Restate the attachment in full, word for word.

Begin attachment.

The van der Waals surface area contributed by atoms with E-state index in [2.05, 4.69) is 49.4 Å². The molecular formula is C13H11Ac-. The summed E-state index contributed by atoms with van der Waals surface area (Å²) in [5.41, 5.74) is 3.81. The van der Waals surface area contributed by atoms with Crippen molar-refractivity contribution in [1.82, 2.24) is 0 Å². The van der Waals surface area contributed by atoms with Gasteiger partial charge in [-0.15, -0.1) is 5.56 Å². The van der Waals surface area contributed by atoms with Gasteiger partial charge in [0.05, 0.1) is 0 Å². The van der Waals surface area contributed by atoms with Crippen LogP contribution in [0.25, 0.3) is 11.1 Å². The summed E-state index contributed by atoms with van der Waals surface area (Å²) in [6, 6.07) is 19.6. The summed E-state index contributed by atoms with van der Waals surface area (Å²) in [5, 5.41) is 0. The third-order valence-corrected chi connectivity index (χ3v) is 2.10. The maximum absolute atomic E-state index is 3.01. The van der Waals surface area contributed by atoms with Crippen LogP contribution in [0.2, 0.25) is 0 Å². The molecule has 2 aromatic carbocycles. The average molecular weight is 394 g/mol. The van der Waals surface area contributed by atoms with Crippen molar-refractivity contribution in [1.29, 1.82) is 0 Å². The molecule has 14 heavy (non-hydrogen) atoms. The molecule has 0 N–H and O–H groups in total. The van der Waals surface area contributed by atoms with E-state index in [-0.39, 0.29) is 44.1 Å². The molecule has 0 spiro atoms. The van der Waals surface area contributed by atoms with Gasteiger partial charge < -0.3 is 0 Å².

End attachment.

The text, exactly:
The van der Waals surface area contributed by atoms with E-state index in [2.05, 4.69) is 49.4 Å². The molecular formula is C13H11Ac-. The summed E-state index contributed by atoms with van der Waals surface area (Å²) in [5.41, 5.74) is 3.81. The van der Waals surface area contributed by atoms with Crippen molar-refractivity contribution in [1.82, 2.24) is 0 Å². The van der Waals surface area contributed by atoms with Gasteiger partial charge in [-0.15, -0.1) is 5.56 Å². The van der Waals surface area contributed by atoms with Gasteiger partial charge in [0.05, 0.1) is 0 Å². The van der Waals surface area contributed by atoms with Crippen LogP contribution in [0.25, 0.3) is 11.1 Å². The summed E-state index contributed by atoms with van der Waals surface area (Å²) in [6, 6.07) is 19.6. The summed E-state index contributed by atoms with van der Waals surface area (Å²) in [5, 5.41) is 0. The third-order valence-corrected chi connectivity index (χ3v) is 2.10. The maximum absolute atomic E-state index is 3.01. The van der Waals surface area contributed by atoms with Crippen LogP contribution in [0.2, 0.25) is 0 Å². The molecule has 2 aromatic carbocycles. The average molecular weight is 394 g/mol. The van der Waals surface area contributed by atoms with Crippen molar-refractivity contribution in [1.29, 1.82) is 0 Å². The molecule has 14 heavy (non-hydrogen) atoms. The molecule has 0 N–H and O–H groups in total. The van der Waals surface area contributed by atoms with E-state index in [-0.39, 0.29) is 44.1 Å². The molecule has 0 spiro atoms. The van der Waals surface area contributed by atoms with Gasteiger partial charge < -0.3 is 0 Å².